'India, Arab world can work in institution building'
India and the Arab world can work in institution building, said an Indian expert here Tuesday as international academicians and thinkers participated in a conference to discuss the future of Arab spring and its ramifications.
"India must welcome the dawn of democracy," said former ambassador K.P. Fabian at the two-day conference where academicians and thinkers from Tunisia, Egypt, Syria, Israel, Lebanon, Turkey, Iran, Iraq, Morocco as well as from the US, Britain, Ireland, the Netherlands, Belgium, Finland and Italy participated.
The conference was hosted at Sapru House by the Indian Council of World Affairs (ICWA) in association with the New York-based International Research Network on Religion and Democracy (IRNRD) and Developing Countries Research Centre (DCRC), where speakers deliberated on democratic transformation in and around the region that began in Tunisia and spread to other countries.
"Primarily the Arab Spring is about Arab people standing up for their rights. There was unity of purpose in getting rid of Mubarak, but that unity of purpose cannot last Mubarak's exit," said Fabain while referring to Egyptian strongman Hosni Mubarak who ruled for decades before he was deposed in a revolution that paved the way for the Muslim Brotherhood's victory in subsequent elections.
"India can share democracy, if only (others) asked for it...The Egyptians have asked and the Election Commission is in touch," he added.
He said that India and the Arab world can work in institution building.
Andrej Zwitter from the University of Groningen, The Netherlands, said that a state of emergency is a fundamental issue and pointed out the differences between the Egypt's 2007 constitution and the new constitution being drafted now.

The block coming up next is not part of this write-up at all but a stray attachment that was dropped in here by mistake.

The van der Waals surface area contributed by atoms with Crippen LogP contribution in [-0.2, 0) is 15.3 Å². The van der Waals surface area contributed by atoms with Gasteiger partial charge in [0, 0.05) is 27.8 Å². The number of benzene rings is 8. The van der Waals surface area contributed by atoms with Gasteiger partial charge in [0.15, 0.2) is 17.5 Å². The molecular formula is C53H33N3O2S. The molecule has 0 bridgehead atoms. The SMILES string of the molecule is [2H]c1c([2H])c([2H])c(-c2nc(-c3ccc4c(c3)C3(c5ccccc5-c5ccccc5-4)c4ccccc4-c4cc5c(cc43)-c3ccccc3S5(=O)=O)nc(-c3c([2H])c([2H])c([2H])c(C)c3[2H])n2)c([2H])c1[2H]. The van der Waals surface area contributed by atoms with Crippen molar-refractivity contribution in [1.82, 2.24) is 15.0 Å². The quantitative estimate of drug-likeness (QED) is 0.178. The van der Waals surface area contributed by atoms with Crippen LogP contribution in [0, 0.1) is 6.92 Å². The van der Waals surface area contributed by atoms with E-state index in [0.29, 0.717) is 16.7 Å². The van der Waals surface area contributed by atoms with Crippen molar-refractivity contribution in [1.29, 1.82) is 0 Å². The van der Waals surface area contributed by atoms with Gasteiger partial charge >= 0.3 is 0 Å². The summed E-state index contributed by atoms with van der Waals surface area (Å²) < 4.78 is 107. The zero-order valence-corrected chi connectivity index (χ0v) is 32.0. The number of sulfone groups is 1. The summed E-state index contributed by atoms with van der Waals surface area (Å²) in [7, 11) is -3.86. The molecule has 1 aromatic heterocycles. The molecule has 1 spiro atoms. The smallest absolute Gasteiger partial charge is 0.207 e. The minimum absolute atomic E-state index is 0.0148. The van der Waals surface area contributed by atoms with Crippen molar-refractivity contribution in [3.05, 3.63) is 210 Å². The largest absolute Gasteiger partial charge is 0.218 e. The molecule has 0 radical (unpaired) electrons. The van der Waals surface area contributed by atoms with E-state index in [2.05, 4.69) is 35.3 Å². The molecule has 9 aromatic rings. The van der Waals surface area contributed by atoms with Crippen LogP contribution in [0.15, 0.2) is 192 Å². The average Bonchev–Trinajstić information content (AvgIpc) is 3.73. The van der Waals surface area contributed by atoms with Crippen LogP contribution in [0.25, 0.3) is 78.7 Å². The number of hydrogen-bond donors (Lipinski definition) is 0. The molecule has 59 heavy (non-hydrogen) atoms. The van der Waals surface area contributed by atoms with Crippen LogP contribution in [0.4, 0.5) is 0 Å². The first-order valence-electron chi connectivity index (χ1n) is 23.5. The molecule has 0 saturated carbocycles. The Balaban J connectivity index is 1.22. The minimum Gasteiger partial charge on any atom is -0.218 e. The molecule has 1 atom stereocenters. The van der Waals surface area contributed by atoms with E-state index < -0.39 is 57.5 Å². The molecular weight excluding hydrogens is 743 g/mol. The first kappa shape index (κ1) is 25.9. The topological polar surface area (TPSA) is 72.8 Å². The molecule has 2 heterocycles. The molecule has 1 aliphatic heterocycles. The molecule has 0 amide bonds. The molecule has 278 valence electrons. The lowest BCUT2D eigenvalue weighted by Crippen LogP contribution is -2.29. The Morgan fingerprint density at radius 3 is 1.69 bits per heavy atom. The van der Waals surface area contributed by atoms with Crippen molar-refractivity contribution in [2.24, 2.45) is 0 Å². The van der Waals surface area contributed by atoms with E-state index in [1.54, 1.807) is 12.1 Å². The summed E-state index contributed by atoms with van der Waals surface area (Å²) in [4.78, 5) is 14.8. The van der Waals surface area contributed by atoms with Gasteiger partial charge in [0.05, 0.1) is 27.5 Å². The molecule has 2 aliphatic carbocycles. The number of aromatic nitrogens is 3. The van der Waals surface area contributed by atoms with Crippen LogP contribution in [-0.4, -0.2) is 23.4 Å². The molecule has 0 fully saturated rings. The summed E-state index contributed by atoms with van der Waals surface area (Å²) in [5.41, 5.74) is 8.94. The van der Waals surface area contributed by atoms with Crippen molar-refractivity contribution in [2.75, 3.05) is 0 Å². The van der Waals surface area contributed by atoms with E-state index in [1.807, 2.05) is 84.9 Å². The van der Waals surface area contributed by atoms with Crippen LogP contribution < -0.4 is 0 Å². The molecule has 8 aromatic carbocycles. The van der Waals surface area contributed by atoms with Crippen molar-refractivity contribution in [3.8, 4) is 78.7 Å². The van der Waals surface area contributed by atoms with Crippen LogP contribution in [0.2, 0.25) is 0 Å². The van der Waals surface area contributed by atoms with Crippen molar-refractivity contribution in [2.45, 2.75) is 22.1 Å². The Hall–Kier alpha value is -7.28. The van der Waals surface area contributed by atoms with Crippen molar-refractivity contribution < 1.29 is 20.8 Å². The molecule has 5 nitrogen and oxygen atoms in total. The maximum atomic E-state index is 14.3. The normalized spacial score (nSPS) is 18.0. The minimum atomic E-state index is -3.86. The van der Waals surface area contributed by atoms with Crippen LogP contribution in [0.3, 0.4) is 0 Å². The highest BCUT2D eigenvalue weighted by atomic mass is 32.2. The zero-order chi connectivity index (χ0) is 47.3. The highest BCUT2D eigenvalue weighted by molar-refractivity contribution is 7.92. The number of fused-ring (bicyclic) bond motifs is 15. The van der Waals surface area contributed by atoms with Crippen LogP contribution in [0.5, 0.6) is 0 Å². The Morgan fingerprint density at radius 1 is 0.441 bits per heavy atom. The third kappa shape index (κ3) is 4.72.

Egypt has been experiencing a period of political and social turmoil since Nov 22 when President Mohammed Mursi issued a controversial decree protecting the work of the constituent assembly drafting the new constitution from judicial interference, thereby immunizing his actions from any legal challenge.
Zwitter spoke of a fear that "what was earlier emergency law will now become a part of the criminal law".
Ambassador R. Dayakar, who retired as Indian ambassador in Iraq, stressed that India has "cordial, warm" relations with the countries in the Arab world.
He noted that any change there would lead to prolonged uncertainty. He said that an estimated six million Indians settled there send remittances.
"Any instability will have psychological impact."
Also, it is important for food security since "phosphate and potassium are imported".
Dayakar explained that the Arab spring is due to "a disconnect of the state and the street". He added that India is watching the developments closely.
ICWA director general Rajiv Bhatia observed that the developments in the Arab world in the past two years have changed the contours of the political and socio-cultural landscape of the region.
Israel's Uriel Abulof said that Israel has been looking suspiciously at the Arab Spring.
He elaborated the thinking that the "only way Israel can face the rapid change is to detach itself" and added that the Israel sees it as a "neighbourhood which is completely unpredictable".
"I believe Israel can contribute to make the region a better place," he added.